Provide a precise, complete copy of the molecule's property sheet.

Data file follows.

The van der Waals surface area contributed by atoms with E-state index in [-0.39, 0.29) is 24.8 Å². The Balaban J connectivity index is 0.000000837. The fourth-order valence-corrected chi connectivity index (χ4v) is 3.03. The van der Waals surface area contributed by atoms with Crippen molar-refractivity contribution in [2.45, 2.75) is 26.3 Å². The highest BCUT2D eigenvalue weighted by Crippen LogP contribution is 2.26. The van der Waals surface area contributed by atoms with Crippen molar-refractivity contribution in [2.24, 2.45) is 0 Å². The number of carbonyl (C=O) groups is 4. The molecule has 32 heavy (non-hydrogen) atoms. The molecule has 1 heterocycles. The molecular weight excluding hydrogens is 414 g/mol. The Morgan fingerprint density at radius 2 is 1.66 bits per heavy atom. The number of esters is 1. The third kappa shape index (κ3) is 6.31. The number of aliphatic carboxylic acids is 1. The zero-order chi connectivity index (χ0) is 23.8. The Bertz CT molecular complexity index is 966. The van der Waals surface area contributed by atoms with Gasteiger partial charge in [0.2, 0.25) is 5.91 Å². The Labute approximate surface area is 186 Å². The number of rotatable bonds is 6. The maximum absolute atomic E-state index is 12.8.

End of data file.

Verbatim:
The van der Waals surface area contributed by atoms with E-state index in [-0.39, 0.29) is 24.8 Å². The Balaban J connectivity index is 0.000000837. The fourth-order valence-corrected chi connectivity index (χ4v) is 3.03. The van der Waals surface area contributed by atoms with Crippen molar-refractivity contribution in [2.45, 2.75) is 26.3 Å². The highest BCUT2D eigenvalue weighted by Crippen LogP contribution is 2.26. The van der Waals surface area contributed by atoms with Crippen molar-refractivity contribution in [2.24, 2.45) is 0 Å². The number of carbonyl (C=O) groups is 4. The molecule has 32 heavy (non-hydrogen) atoms. The molecule has 1 heterocycles. The molecular weight excluding hydrogens is 414 g/mol. The Morgan fingerprint density at radius 2 is 1.66 bits per heavy atom. The number of esters is 1. The third kappa shape index (κ3) is 6.31. The number of aliphatic carboxylic acids is 1. The zero-order chi connectivity index (χ0) is 23.8. The Bertz CT molecular complexity index is 966. The van der Waals surface area contributed by atoms with Gasteiger partial charge in [0.2, 0.25) is 5.91 Å². The Labute approximate surface area is 186 Å². The number of rotatable bonds is 6. The maximum absolute atomic E-state index is 12.8.